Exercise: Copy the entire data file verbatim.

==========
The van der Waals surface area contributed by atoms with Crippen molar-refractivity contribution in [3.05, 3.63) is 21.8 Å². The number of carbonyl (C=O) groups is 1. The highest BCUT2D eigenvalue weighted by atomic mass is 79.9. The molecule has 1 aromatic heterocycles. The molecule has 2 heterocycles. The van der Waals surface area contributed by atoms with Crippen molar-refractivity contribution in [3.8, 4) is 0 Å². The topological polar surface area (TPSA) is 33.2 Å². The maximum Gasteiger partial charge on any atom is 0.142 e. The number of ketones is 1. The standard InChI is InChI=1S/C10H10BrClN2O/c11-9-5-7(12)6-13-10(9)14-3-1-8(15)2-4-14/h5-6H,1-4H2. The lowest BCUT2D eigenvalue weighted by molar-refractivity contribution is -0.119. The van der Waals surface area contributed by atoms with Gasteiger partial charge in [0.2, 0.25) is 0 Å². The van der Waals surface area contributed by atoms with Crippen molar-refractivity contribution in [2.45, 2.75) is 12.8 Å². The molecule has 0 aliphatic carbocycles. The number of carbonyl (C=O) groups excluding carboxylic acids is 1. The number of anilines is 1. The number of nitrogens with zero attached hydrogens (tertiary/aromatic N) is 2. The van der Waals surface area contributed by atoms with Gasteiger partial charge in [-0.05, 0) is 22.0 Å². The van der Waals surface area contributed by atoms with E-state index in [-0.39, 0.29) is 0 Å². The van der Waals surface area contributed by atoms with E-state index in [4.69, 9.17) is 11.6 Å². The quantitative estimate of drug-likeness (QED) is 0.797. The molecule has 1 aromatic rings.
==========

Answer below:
The van der Waals surface area contributed by atoms with Crippen molar-refractivity contribution in [3.05, 3.63) is 21.8 Å². The number of carbonyl (C=O) groups is 1. The highest BCUT2D eigenvalue weighted by atomic mass is 79.9. The molecule has 1 aromatic heterocycles. The molecule has 2 heterocycles. The van der Waals surface area contributed by atoms with Crippen molar-refractivity contribution in [3.8, 4) is 0 Å². The topological polar surface area (TPSA) is 33.2 Å². The maximum Gasteiger partial charge on any atom is 0.142 e. The number of ketones is 1. The standard InChI is InChI=1S/C10H10BrClN2O/c11-9-5-7(12)6-13-10(9)14-3-1-8(15)2-4-14/h5-6H,1-4H2. The lowest BCUT2D eigenvalue weighted by molar-refractivity contribution is -0.119. The van der Waals surface area contributed by atoms with Gasteiger partial charge in [0.2, 0.25) is 0 Å². The van der Waals surface area contributed by atoms with Crippen molar-refractivity contribution in [2.45, 2.75) is 12.8 Å². The molecule has 0 aliphatic carbocycles. The number of carbonyl (C=O) groups excluding carboxylic acids is 1. The number of anilines is 1. The number of nitrogens with zero attached hydrogens (tertiary/aromatic N) is 2. The van der Waals surface area contributed by atoms with Gasteiger partial charge in [-0.05, 0) is 22.0 Å². The van der Waals surface area contributed by atoms with E-state index in [-0.39, 0.29) is 0 Å². The van der Waals surface area contributed by atoms with E-state index in [4.69, 9.17) is 11.6 Å². The quantitative estimate of drug-likeness (QED) is 0.797. The molecule has 1 aromatic rings.